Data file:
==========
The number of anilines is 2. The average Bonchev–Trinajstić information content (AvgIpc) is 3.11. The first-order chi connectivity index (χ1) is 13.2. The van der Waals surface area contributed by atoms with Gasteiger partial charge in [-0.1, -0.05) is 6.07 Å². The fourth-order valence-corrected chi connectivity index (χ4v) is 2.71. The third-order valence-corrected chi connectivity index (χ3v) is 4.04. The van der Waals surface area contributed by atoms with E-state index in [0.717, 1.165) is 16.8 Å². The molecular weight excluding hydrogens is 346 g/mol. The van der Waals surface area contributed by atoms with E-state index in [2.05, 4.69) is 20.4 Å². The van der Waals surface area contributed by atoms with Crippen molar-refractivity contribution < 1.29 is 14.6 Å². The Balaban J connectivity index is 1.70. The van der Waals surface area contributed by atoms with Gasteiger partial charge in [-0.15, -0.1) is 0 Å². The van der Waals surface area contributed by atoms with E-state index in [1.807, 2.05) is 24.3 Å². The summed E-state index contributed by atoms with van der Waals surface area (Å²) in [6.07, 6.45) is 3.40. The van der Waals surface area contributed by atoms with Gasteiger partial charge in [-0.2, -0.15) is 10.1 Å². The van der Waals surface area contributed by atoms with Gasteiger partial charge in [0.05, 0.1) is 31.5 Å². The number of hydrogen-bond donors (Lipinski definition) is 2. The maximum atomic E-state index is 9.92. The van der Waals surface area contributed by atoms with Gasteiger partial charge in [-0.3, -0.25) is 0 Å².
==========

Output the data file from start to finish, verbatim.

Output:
The number of anilines is 2. The average Bonchev–Trinajstić information content (AvgIpc) is 3.11. The first-order chi connectivity index (χ1) is 13.2. The van der Waals surface area contributed by atoms with Gasteiger partial charge in [-0.1, -0.05) is 6.07 Å². The fourth-order valence-corrected chi connectivity index (χ4v) is 2.71. The third-order valence-corrected chi connectivity index (χ3v) is 4.04. The van der Waals surface area contributed by atoms with E-state index in [0.717, 1.165) is 16.8 Å². The molecular weight excluding hydrogens is 346 g/mol. The van der Waals surface area contributed by atoms with E-state index in [2.05, 4.69) is 20.4 Å². The van der Waals surface area contributed by atoms with Crippen molar-refractivity contribution < 1.29 is 14.6 Å². The Balaban J connectivity index is 1.70. The van der Waals surface area contributed by atoms with Gasteiger partial charge in [-0.15, -0.1) is 0 Å². The van der Waals surface area contributed by atoms with E-state index in [1.807, 2.05) is 24.3 Å². The summed E-state index contributed by atoms with van der Waals surface area (Å²) in [6.07, 6.45) is 3.40. The van der Waals surface area contributed by atoms with Gasteiger partial charge in [-0.2, -0.15) is 10.1 Å². The van der Waals surface area contributed by atoms with Gasteiger partial charge in [0.05, 0.1) is 31.5 Å². The number of hydrogen-bond donors (Lipinski definition) is 2. The maximum atomic E-state index is 9.92. The van der Waals surface area contributed by atoms with Gasteiger partial charge in [-0.3, -0.25) is 0 Å².